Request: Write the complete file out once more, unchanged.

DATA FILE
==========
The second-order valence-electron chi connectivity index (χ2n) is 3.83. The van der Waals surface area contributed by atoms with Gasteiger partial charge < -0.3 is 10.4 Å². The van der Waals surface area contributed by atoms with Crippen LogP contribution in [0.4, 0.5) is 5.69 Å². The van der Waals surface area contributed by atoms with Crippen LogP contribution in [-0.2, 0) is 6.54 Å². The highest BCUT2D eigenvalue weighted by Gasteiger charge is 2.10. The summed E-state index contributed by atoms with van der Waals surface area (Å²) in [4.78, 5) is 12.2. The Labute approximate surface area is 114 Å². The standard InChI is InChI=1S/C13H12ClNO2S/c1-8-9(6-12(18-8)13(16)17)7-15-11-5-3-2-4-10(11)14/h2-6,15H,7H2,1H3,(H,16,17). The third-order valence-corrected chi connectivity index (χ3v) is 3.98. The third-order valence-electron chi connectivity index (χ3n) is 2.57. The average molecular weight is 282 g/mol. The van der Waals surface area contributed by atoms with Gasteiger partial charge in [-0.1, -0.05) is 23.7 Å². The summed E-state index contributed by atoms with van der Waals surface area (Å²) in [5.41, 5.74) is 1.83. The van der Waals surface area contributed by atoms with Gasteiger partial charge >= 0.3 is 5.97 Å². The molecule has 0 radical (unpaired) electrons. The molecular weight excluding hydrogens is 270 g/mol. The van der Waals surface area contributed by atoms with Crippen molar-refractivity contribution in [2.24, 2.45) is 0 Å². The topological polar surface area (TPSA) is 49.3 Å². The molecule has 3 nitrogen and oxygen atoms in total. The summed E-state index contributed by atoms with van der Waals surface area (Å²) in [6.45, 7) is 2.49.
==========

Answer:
The second-order valence-electron chi connectivity index (χ2n) is 3.83. The van der Waals surface area contributed by atoms with Gasteiger partial charge < -0.3 is 10.4 Å². The van der Waals surface area contributed by atoms with Crippen LogP contribution in [0.4, 0.5) is 5.69 Å². The van der Waals surface area contributed by atoms with Crippen LogP contribution in [-0.2, 0) is 6.54 Å². The highest BCUT2D eigenvalue weighted by Gasteiger charge is 2.10. The summed E-state index contributed by atoms with van der Waals surface area (Å²) in [4.78, 5) is 12.2. The Labute approximate surface area is 114 Å². The standard InChI is InChI=1S/C13H12ClNO2S/c1-8-9(6-12(18-8)13(16)17)7-15-11-5-3-2-4-10(11)14/h2-6,15H,7H2,1H3,(H,16,17). The third-order valence-corrected chi connectivity index (χ3v) is 3.98. The third-order valence-electron chi connectivity index (χ3n) is 2.57. The average molecular weight is 282 g/mol. The van der Waals surface area contributed by atoms with Gasteiger partial charge in [-0.1, -0.05) is 23.7 Å². The summed E-state index contributed by atoms with van der Waals surface area (Å²) in [5.41, 5.74) is 1.83. The van der Waals surface area contributed by atoms with Gasteiger partial charge >= 0.3 is 5.97 Å². The molecule has 0 radical (unpaired) electrons. The molecular weight excluding hydrogens is 270 g/mol. The van der Waals surface area contributed by atoms with Crippen molar-refractivity contribution in [2.24, 2.45) is 0 Å². The topological polar surface area (TPSA) is 49.3 Å². The molecule has 3 nitrogen and oxygen atoms in total. The summed E-state index contributed by atoms with van der Waals surface area (Å²) in [6.45, 7) is 2.49.